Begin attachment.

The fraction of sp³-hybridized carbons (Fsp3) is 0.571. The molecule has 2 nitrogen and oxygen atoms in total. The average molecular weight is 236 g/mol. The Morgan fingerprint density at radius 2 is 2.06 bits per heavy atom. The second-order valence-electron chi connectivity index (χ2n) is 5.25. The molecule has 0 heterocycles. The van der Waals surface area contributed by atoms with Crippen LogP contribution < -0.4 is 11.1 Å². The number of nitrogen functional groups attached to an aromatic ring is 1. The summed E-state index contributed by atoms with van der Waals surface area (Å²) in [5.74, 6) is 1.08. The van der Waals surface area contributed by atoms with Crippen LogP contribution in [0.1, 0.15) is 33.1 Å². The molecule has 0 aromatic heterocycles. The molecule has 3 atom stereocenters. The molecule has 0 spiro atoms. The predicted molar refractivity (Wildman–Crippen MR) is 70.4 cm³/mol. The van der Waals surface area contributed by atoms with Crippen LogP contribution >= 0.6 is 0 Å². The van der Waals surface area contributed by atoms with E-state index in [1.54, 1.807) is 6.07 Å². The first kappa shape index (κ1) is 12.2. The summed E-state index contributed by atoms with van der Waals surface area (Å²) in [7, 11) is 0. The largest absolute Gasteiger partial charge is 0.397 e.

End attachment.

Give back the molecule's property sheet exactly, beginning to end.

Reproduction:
The fraction of sp³-hybridized carbons (Fsp3) is 0.571. The molecule has 2 nitrogen and oxygen atoms in total. The average molecular weight is 236 g/mol. The Morgan fingerprint density at radius 2 is 2.06 bits per heavy atom. The second-order valence-electron chi connectivity index (χ2n) is 5.25. The molecule has 0 heterocycles. The van der Waals surface area contributed by atoms with Crippen LogP contribution < -0.4 is 11.1 Å². The number of nitrogen functional groups attached to an aromatic ring is 1. The summed E-state index contributed by atoms with van der Waals surface area (Å²) in [5.74, 6) is 1.08. The van der Waals surface area contributed by atoms with Crippen LogP contribution in [0.1, 0.15) is 33.1 Å². The molecule has 0 aromatic heterocycles. The molecule has 3 atom stereocenters. The molecule has 0 spiro atoms. The predicted molar refractivity (Wildman–Crippen MR) is 70.4 cm³/mol. The van der Waals surface area contributed by atoms with Crippen LogP contribution >= 0.6 is 0 Å². The van der Waals surface area contributed by atoms with E-state index in [1.54, 1.807) is 6.07 Å². The first kappa shape index (κ1) is 12.2. The summed E-state index contributed by atoms with van der Waals surface area (Å²) in [7, 11) is 0. The largest absolute Gasteiger partial charge is 0.397 e.